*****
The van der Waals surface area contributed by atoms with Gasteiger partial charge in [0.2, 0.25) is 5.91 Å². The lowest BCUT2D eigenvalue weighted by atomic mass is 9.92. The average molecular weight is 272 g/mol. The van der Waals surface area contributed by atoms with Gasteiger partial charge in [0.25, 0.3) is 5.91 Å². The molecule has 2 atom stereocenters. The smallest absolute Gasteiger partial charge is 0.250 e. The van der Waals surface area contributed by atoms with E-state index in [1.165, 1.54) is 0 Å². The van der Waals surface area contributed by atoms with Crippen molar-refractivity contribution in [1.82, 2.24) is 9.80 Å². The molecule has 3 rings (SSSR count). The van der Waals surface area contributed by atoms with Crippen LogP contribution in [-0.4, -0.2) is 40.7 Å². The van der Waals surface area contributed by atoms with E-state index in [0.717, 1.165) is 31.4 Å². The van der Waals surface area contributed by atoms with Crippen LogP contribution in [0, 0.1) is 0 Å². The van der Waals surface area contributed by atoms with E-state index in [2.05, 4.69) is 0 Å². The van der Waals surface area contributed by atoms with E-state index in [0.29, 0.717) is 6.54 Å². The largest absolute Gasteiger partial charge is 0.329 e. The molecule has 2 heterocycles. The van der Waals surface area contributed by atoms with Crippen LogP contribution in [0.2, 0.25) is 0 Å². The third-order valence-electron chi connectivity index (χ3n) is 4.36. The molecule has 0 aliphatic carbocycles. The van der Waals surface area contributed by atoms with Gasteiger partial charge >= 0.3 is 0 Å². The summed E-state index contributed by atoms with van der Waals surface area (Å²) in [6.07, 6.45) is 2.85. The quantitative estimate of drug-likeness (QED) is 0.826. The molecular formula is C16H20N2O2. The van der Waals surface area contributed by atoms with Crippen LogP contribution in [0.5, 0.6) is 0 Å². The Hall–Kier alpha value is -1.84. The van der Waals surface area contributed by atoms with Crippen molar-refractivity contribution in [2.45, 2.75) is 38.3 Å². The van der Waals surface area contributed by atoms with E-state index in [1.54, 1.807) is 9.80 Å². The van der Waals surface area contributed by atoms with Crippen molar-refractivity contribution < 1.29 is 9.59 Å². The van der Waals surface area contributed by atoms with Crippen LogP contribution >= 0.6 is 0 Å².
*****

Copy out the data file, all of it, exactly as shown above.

The van der Waals surface area contributed by atoms with Gasteiger partial charge in [0.2, 0.25) is 5.91 Å². The lowest BCUT2D eigenvalue weighted by atomic mass is 9.92. The average molecular weight is 272 g/mol. The van der Waals surface area contributed by atoms with Gasteiger partial charge in [0.25, 0.3) is 5.91 Å². The molecule has 2 atom stereocenters. The smallest absolute Gasteiger partial charge is 0.250 e. The van der Waals surface area contributed by atoms with E-state index in [1.165, 1.54) is 0 Å². The van der Waals surface area contributed by atoms with Crippen molar-refractivity contribution in [1.82, 2.24) is 9.80 Å². The molecule has 3 rings (SSSR count). The van der Waals surface area contributed by atoms with Crippen LogP contribution in [-0.4, -0.2) is 40.7 Å². The van der Waals surface area contributed by atoms with E-state index in [0.717, 1.165) is 31.4 Å². The van der Waals surface area contributed by atoms with Crippen LogP contribution in [0, 0.1) is 0 Å². The van der Waals surface area contributed by atoms with E-state index in [2.05, 4.69) is 0 Å². The van der Waals surface area contributed by atoms with E-state index in [0.29, 0.717) is 6.54 Å². The largest absolute Gasteiger partial charge is 0.329 e. The molecule has 2 heterocycles. The van der Waals surface area contributed by atoms with Crippen LogP contribution in [0.2, 0.25) is 0 Å². The third-order valence-electron chi connectivity index (χ3n) is 4.36. The molecule has 0 aliphatic carbocycles. The van der Waals surface area contributed by atoms with Gasteiger partial charge >= 0.3 is 0 Å². The summed E-state index contributed by atoms with van der Waals surface area (Å²) in [6.07, 6.45) is 2.85. The quantitative estimate of drug-likeness (QED) is 0.826. The molecular formula is C16H20N2O2. The van der Waals surface area contributed by atoms with Crippen LogP contribution in [0.5, 0.6) is 0 Å². The Hall–Kier alpha value is -1.84. The van der Waals surface area contributed by atoms with Crippen molar-refractivity contribution in [2.45, 2.75) is 38.3 Å². The van der Waals surface area contributed by atoms with E-state index in [1.54, 1.807) is 9.80 Å². The van der Waals surface area contributed by atoms with Crippen molar-refractivity contribution < 1.29 is 9.59 Å². The van der Waals surface area contributed by atoms with Crippen LogP contribution >= 0.6 is 0 Å².